The acting is wonderful and the imagery is good.  If the film had only been about Lillian with a little bit of Dash it would have been a hit, but because it could not decide who it was really about, it fell drastically short.  I enjoyed the darkness of the setting–rarely was it sunny and cheerful.  I found Lillian herself very interesting, with her chain smoking, writers block, and utter transparity with her emotions.  Jane Fonda did a very good job with her.  Vanessa Redgrave, on the other hand, wasn’t given much to deal with in terms of Julia and therefor she did fairly well.  I’m not sure why Jason Robards won supporting actor, though.  Not to say that he didn’t do well, but his character didn’t feel very demanding.


All in all, I wouldn’t recommend the film.  If you are looking for something about the anti-fascist movement it might be of interest to you, although again, it is almost entirely about Lillian and her memories and not very much about what was happening in Germany at the time.  The writing, however, was interesting enough to possibly warrant a viewing.


Sources: Share FilestoutlecineIMDBRotten TomatoesRoger EbertThe Best Picture Project

Star Wars (1977) Review | Jamie Daily

Star Wars (1977)
50th Academy Awards 1978
5/5 Stars
Nominated for 11 awards, of which it won 7.
Nominated for Supporting Actor (Alec Guinness), Directing (George Lucas), Best Picture (Gary Kurtz), and Writing-Original (George Lucas).
Won Art Direction (John Barry, Norman Reynolds, Leslie Dilley, Roger Christian), Costume Design (John Mollo), Film Editing (Paul Hirsch, Marcia Lucas, Richard Chew), Music-Original Score (John Williams), Sound (Don MacDougall, Ray West, Bob Minkler, Derek Ball), Visual Effects (John Stears, John Dykstra, Richard Edlund, Grant McCune, Robert Blalack), and a Special Achievement Award (to Benjamin Burtt, Jr. for the creation of the alien, creature and robot voices featured in the film).
Watched October 5, 2012.


The second science fiction film to be nominated for an Academy Award, the cult classic, the household names, and the instant launch into stardom all began at one unbelievable place on the set of a film with a tiny budget comprised of a crew who didn’t believe in the project. Star Wars came into our lives at the precise moment that our culture was able see its greatness and make it such a huge success. 
The original owners of the movie studios were all retiring and selling them to inexperienced corporations. At a time when our American heroes and leaders were a part of the Watergate scandal or engaged in the Vietnam War, George Lucas was exploring mythology and religion, trying to piece them together into a simple coming of age story where good and evil are clearly defined. Only because of the technology of the time, the simple story turned into a monumental, nearly impossible task. 


The science fiction culture, as well as the other genres of the time, were preoccupied with death and destruction, taking lead from the world that surrounded it. In the end, it took a very special man at 20th Century Fox, Alan Ladd, Jr., who believed in the man but not in the project, to get Lucas his 8.25 million dollar budget and launch the film. Lucas, an independent filmmaker who had recently stepped away from experimental films and was still determined to stay out of Hollywood, wanted to do everything his way without the studio’s suffocating tampering he had experienced in his other projects. He took six months to cast the film and did his best to choose no-names for the three key characters. While he was still elbow deep in preproduction, his big hit American Graffiti was finally released and the studio gained a little confidence in him.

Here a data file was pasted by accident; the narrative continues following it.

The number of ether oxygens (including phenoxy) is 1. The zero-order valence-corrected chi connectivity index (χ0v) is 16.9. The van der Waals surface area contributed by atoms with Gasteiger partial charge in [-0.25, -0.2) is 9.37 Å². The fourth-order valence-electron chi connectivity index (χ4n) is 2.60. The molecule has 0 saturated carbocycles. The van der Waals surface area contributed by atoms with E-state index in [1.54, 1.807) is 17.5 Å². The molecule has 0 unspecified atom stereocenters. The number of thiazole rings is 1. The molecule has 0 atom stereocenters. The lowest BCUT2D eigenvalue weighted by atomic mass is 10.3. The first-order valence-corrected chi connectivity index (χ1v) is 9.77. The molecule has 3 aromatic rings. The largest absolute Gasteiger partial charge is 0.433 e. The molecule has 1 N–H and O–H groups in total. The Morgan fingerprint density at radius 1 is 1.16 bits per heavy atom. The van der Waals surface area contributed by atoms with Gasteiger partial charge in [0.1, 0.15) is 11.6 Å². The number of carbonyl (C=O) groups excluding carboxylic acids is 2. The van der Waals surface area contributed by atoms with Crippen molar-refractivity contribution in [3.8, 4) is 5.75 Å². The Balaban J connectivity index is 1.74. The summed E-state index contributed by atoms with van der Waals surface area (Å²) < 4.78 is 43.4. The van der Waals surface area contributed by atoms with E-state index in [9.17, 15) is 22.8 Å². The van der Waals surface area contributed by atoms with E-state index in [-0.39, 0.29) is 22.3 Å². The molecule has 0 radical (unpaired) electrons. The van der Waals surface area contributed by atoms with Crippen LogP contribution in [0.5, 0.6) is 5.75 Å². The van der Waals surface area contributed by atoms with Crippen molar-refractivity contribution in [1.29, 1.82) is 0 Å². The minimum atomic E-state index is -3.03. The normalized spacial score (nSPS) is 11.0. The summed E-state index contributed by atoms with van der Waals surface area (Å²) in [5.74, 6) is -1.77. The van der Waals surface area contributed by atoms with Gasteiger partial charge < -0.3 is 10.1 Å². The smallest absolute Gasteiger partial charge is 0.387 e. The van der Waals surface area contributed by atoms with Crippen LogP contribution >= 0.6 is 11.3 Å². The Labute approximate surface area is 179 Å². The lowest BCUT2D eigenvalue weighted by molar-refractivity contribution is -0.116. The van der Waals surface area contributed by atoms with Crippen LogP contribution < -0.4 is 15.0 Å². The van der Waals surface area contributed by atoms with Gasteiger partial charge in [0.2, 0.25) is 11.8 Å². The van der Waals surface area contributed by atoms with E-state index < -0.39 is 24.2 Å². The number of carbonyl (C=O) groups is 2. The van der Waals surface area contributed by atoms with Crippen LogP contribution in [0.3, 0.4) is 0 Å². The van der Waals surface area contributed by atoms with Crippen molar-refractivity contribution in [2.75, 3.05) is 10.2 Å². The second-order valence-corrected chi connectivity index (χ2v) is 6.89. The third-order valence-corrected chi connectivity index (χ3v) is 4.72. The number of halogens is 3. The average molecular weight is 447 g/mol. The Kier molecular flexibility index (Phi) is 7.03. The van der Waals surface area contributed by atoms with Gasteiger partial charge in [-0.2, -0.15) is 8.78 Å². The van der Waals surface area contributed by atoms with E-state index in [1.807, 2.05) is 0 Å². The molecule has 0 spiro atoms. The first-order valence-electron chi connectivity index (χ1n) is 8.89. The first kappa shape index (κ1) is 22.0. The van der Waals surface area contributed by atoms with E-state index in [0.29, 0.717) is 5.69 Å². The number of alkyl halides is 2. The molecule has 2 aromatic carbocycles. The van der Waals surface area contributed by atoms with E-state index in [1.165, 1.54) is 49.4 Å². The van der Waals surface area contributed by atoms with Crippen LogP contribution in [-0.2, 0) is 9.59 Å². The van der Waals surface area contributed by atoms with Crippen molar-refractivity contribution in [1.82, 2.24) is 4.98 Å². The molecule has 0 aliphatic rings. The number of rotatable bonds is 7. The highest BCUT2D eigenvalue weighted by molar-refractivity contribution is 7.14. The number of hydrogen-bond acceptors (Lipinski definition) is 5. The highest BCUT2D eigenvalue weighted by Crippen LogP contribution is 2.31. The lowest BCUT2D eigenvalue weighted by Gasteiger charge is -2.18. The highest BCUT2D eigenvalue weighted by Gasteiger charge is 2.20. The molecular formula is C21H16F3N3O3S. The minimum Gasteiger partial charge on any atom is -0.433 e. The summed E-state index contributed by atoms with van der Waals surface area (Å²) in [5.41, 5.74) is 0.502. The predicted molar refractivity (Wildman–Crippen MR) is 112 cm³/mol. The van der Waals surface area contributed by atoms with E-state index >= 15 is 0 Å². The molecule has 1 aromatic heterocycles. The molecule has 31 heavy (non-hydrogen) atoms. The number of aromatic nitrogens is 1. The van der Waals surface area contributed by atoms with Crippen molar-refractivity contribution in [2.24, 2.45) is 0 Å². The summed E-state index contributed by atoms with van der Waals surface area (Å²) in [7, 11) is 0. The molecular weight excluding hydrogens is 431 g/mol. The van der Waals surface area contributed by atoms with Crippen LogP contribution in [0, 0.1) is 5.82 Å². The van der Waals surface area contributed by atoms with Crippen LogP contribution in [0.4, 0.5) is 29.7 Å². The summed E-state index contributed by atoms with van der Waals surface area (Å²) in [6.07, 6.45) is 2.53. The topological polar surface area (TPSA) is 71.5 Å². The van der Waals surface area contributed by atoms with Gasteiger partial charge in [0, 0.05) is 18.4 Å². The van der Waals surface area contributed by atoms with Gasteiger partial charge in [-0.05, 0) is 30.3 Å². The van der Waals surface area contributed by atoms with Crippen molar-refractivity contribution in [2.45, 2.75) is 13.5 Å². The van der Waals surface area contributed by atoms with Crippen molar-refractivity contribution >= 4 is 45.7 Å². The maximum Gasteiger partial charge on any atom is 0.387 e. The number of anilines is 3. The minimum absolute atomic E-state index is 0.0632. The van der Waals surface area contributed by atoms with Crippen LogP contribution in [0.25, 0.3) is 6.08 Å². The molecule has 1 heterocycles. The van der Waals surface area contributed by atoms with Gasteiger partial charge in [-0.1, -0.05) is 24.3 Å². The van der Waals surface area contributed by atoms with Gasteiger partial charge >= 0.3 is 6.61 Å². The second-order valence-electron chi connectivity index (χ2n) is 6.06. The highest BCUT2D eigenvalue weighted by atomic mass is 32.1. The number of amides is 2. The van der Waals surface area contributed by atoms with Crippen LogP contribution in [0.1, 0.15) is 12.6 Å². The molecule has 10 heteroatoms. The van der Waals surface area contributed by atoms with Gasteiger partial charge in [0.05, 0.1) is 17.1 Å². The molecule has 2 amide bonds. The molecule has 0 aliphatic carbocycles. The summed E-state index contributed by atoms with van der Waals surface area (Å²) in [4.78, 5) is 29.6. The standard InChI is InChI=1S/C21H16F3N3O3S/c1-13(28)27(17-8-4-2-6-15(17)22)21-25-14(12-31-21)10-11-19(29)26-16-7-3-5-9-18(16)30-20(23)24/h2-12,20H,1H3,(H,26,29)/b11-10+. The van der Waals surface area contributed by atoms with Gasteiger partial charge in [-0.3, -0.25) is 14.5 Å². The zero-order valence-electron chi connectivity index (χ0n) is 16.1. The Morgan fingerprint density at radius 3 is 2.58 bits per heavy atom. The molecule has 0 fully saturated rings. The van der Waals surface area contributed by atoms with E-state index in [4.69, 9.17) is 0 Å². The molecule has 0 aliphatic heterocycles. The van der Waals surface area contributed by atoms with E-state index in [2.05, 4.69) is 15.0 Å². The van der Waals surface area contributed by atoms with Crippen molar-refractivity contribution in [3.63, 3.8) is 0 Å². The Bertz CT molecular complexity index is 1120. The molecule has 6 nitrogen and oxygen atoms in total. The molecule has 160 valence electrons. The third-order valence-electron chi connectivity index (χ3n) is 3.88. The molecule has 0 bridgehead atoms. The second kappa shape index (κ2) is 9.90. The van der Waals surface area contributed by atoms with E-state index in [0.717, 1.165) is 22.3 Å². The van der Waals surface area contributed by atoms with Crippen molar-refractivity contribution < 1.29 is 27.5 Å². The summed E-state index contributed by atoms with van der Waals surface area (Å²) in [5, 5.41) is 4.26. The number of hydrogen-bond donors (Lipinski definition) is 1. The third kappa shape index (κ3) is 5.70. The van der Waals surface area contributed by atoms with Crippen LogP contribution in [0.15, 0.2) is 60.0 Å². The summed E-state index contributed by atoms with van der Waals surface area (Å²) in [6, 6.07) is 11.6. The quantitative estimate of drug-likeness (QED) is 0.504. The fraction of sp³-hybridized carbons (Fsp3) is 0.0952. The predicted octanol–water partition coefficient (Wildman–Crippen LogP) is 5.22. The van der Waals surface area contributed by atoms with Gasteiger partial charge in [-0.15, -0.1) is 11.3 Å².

The story line is simple. A young farm boy named Luke who longs for adventure outside of his home crosses paths with two wanted droids that lead him to the doorstep of Obi-Wan Kenobi, an old Jedi Master. The Jedi are apart of a religion almost forgotten to the past. One of the droids contains important information for the rebellion against the evil Empire, and seeing that they are the only hope, Luke and Obi-Wan enlist the help of the smuggler Han Solo to fly them to the rebel base. It doesn’t take long before they are caught up in something much bigger than they had anticipated–rescuing a princess and piloting X-Wing fighters among them. As the story progresses, Luke slowly begins to discover his skills with The Force, and ultimately uses them to deal the Empire a crushing blow.

Initially, Lucas refused to consider Harrison Ford for the role of Han Solo because he had worked with him before (remember his goal of casting no-names), but recognizing his talent, Lucas asked Ford to help him in casting by reading with the auditions. Eventually, inevitably, Ford’s connection to the character and spot-on interpretation of his mannerisms won him the role, and he was joined by recent TV phenomenon Mark Hamill as Luke Skywalker (originally named Luke Skykiller), and the not so common damsel in distress Carrie Fisher as Princess Leia.

The shooting of the film was plagued with misfortunes, mostly with unpredictable desert weather, malfunctioning robots, and differing styles between director and cinematographer. No one on set really understood Lucas’ vision or the story and therefore there was not a lot of belief in its success. The studio was constantly breathing down his neck, and when the shoot went over schedule by three weeks, there was the threat of pulling the plug. 

Meanwhile, the special effects department had been working for a year, spent half their budget, and had only filmed four shots, none of which Lucas liked. His stress level reached an all time high and he had to go the hospital with complaints of chest pains. Immediately, he stepped in and took control of the special effects department, setting deadlines and making regular trips to visit, insisting that they do a year’s worth of work in six months. Their hippy mentality finally got into gear, and although Lucas was never truly satisfied with the results, the immense progress they made completely changed the department and the art of filmmaking from then on out. 

It wasn’t until Lucas made some drastic changes and brought in some brilliant artisans that his film finally began to come together as he wanted it. His initial editor completely lost his vision and he brought in two men for whom winning an Oscar was the last thing on their minds, Paul Hirsch and Richard Chew. He was also lucky enough to enlist the help of composer John Williams, who already had an Oscar under his belt and was well known for his work on Steven Spielberg’s ‘Jaws.’